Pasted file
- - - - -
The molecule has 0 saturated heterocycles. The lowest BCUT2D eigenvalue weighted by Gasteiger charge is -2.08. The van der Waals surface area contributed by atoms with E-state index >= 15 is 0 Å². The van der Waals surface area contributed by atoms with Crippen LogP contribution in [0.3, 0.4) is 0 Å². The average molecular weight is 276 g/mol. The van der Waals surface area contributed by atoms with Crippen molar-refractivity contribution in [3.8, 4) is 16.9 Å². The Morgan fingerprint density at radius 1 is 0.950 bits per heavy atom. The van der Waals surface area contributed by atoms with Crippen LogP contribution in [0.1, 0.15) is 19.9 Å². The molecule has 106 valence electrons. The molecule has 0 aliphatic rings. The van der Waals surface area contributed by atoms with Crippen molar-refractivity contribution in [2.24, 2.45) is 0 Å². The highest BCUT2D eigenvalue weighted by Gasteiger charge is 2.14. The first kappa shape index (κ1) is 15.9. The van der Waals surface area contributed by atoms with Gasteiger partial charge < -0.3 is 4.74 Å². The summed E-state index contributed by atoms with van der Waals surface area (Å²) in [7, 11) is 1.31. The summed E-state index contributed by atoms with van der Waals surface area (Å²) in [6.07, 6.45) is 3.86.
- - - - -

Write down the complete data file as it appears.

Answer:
The molecule has 0 saturated heterocycles. The lowest BCUT2D eigenvalue weighted by Gasteiger charge is -2.08. The van der Waals surface area contributed by atoms with E-state index >= 15 is 0 Å². The van der Waals surface area contributed by atoms with Crippen LogP contribution in [0.3, 0.4) is 0 Å². The average molecular weight is 276 g/mol. The van der Waals surface area contributed by atoms with Crippen molar-refractivity contribution in [3.8, 4) is 16.9 Å². The Morgan fingerprint density at radius 1 is 0.950 bits per heavy atom. The van der Waals surface area contributed by atoms with Crippen LogP contribution in [0.1, 0.15) is 19.9 Å². The molecule has 106 valence electrons. The molecule has 0 aliphatic rings. The van der Waals surface area contributed by atoms with Crippen molar-refractivity contribution in [2.24, 2.45) is 0 Å². The highest BCUT2D eigenvalue weighted by Gasteiger charge is 2.14. The first kappa shape index (κ1) is 15.9. The van der Waals surface area contributed by atoms with Gasteiger partial charge < -0.3 is 4.74 Å². The summed E-state index contributed by atoms with van der Waals surface area (Å²) in [7, 11) is 1.31. The summed E-state index contributed by atoms with van der Waals surface area (Å²) in [6.07, 6.45) is 3.86.